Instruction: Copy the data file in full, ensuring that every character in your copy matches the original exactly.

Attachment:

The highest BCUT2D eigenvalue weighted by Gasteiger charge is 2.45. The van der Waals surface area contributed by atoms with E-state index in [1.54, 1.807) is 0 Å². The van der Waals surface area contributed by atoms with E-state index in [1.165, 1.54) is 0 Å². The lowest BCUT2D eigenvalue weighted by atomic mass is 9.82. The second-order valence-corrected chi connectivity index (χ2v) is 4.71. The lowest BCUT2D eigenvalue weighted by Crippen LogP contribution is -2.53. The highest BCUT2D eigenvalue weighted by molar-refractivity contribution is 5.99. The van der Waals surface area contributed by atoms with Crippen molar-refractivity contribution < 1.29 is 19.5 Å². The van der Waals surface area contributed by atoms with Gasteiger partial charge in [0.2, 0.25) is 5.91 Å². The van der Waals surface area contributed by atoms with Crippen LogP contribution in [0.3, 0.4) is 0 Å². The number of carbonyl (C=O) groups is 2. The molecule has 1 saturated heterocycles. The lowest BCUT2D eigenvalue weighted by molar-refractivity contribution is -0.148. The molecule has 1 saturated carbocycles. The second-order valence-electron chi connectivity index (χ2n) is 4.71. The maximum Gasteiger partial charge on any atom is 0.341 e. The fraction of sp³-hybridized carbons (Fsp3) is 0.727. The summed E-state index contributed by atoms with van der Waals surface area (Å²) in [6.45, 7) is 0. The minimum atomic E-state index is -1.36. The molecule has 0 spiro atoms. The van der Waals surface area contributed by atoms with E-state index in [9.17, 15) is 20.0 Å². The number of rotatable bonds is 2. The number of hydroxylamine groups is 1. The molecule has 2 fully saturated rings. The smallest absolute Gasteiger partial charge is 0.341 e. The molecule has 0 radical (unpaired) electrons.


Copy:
The highest BCUT2D eigenvalue weighted by Gasteiger charge is 2.45. The van der Waals surface area contributed by atoms with E-state index in [1.54, 1.807) is 0 Å². The van der Waals surface area contributed by atoms with E-state index in [1.165, 1.54) is 0 Å². The lowest BCUT2D eigenvalue weighted by atomic mass is 9.82. The second-order valence-corrected chi connectivity index (χ2v) is 4.71. The lowest BCUT2D eigenvalue weighted by Crippen LogP contribution is -2.53. The highest BCUT2D eigenvalue weighted by molar-refractivity contribution is 5.99. The van der Waals surface area contributed by atoms with Crippen molar-refractivity contribution < 1.29 is 19.5 Å². The van der Waals surface area contributed by atoms with Gasteiger partial charge in [0.2, 0.25) is 5.91 Å². The van der Waals surface area contributed by atoms with Crippen LogP contribution in [0.3, 0.4) is 0 Å². The number of carbonyl (C=O) groups is 2. The molecule has 1 saturated heterocycles. The lowest BCUT2D eigenvalue weighted by molar-refractivity contribution is -0.148. The molecule has 1 saturated carbocycles. The second-order valence-electron chi connectivity index (χ2n) is 4.71. The maximum Gasteiger partial charge on any atom is 0.341 e. The fraction of sp³-hybridized carbons (Fsp3) is 0.727. The summed E-state index contributed by atoms with van der Waals surface area (Å²) in [6.45, 7) is 0. The minimum atomic E-state index is -1.36. The molecule has 0 spiro atoms. The van der Waals surface area contributed by atoms with E-state index in [9.17, 15) is 20.0 Å². The number of rotatable bonds is 2. The number of hydroxylamine groups is 1. The molecule has 2 fully saturated rings. The smallest absolute Gasteiger partial charge is 0.341 e. The molecule has 0 radical (unpaired) electrons.